Iowa State University Researcher Seeks to Understand DNA Repair
September 20th, 2012
AMES, Iowa -- An Iowa State University scientist is studying the process organisms use to repair DNA damage, opening up implications for human health and cancer research.
Everything that has DNA needs a way to repair it from a variety of assaults, such as from chemicals or radiation, said Scott Nelson said, an assistant professor in the Roy J. Carver Department of Biochemistry, Biophysics and Molecular Biology. A single system, using two proteins or enzymes, has been identified as having a role in fixing damaged DNA.
"This enzyme complex is found in everything from viruses to plants to animals," he said. "It is relevant to human cancer because it's one of the complexes that cancer cells upregulate, or increase, to respond to treatment; so doctors want to inhibit that complex to increase the effectiveness of that treatment. But plants also respond to DNA damage caused by ultraviolet radiation by using these proteins to repair the DNA."
Nelson has received an $823,000 National Science Foundation grant to study the proteins, known as Mre11/Rad50, and their biochemical structure. He studies the complex using a virus that attacks bacteria, called a bacteriophage or phage, for short.
"It's sort of the lowliest of all organisms, if you can call it an organism, but people have been using phage as a model system for more than five decades," he said. "It's so simple, yet it carries all of its own enzymes to repair and replicate its DNA. That's why it's been a really good model system."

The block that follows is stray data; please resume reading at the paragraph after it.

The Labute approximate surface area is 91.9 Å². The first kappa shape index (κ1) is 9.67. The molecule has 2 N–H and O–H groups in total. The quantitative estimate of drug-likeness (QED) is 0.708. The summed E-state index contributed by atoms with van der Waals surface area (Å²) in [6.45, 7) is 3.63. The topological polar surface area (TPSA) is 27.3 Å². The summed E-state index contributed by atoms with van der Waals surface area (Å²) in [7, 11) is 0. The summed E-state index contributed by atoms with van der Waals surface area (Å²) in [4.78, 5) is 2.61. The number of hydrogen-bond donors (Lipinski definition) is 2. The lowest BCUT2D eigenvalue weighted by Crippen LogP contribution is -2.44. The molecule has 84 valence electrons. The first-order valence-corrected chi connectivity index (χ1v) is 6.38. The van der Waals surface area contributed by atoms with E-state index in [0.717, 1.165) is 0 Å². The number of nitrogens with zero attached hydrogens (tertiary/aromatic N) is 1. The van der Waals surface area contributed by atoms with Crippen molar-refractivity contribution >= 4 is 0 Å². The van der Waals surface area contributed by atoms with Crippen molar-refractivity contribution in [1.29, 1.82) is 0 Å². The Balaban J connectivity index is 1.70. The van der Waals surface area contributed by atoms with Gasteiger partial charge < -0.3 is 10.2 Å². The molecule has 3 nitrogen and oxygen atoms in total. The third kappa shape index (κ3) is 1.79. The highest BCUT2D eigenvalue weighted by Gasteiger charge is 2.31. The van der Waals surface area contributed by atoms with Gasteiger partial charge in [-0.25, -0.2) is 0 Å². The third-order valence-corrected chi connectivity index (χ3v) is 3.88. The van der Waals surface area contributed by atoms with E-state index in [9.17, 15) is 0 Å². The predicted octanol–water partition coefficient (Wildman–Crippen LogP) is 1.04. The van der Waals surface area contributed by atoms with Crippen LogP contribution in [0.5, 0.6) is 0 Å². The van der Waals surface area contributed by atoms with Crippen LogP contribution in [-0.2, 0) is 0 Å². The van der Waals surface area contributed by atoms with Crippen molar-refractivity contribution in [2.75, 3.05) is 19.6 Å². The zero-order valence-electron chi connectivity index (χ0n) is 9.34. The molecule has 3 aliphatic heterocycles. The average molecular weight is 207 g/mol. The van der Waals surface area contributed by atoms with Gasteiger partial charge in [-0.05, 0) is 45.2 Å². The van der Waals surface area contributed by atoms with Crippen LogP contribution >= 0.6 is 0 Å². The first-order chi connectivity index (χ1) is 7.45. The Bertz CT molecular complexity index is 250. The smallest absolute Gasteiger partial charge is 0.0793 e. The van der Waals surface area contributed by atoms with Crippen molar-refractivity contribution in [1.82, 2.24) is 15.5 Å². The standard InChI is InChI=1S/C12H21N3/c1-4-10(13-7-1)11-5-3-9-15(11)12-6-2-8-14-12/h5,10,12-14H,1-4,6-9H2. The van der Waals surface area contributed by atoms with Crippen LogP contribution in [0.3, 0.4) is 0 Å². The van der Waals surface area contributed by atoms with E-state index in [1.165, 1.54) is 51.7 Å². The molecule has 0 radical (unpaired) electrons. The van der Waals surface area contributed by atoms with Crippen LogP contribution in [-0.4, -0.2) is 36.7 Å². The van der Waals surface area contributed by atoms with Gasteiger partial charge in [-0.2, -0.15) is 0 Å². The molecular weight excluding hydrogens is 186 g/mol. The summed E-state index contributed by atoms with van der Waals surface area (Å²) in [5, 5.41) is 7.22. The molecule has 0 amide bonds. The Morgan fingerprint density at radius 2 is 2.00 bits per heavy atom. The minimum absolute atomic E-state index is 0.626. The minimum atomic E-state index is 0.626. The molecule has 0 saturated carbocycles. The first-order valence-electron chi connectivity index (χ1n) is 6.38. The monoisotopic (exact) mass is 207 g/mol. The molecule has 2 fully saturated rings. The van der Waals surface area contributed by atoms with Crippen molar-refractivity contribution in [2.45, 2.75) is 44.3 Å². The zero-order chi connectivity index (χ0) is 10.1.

"My research comes down to understanding biology," he said. "This is an important protein complex for the biology of nearly every organism. It's surprising how little is known about it."
What is known is that it plays a vital role in repairing double strand breaks in DNA, which happen to both parts of DNA's double helix. After a break occurs, Mre11/Rad50 tries to repair it.
The repair results in three possible outcomes for the damaged cell: correct repair, cell death or incorrect repair. In incorrect repair, the genome is rearranged, rendering it unstable and possibly leading to a cancerous mutation, Nelson said.
After a mutation occurs, tumor cells may co-opt the cell's repair processes and escalate Mre11/Rad50 production, leading to increased DNA repair and spreading the cancer.
"I'm trying to understand the fundamental workings of this enzyme complex and with that knowledge people can do lots of different things; one of them might be to design inhibitors," he said.
Nelson is collaborating on similar projects with researchers at the Duke University Medical School and St. Jude Children's Research Hospital. The collaborator at St. Jude is trying to figure out the crystal structure of the complex to get an atom-level detail of what it looks like. The Duke collaborators take mutations Nelson's lab makes to the proteins to study how the mutations affect the function, relating that to how the proteins behave, and then examine the effect of these mutations on the organism and its ability to repair its DNA.
"The three of us are trying to link structure, biochemistry and the physiology in an organism, which is something that is not often done in a coordinated fashion," he said.
A recent finding from Nelson's lab was reported in the Journal of Biological Chemistry (Sept. 7 issue). Graduate student Dustin Albrecht and postdoctoral scholar Tim Herdendorf discovered a new aspect of Mre11/Rad50 complex regulation that involves a repetitive switching between different structures while it performs its DNA repair function.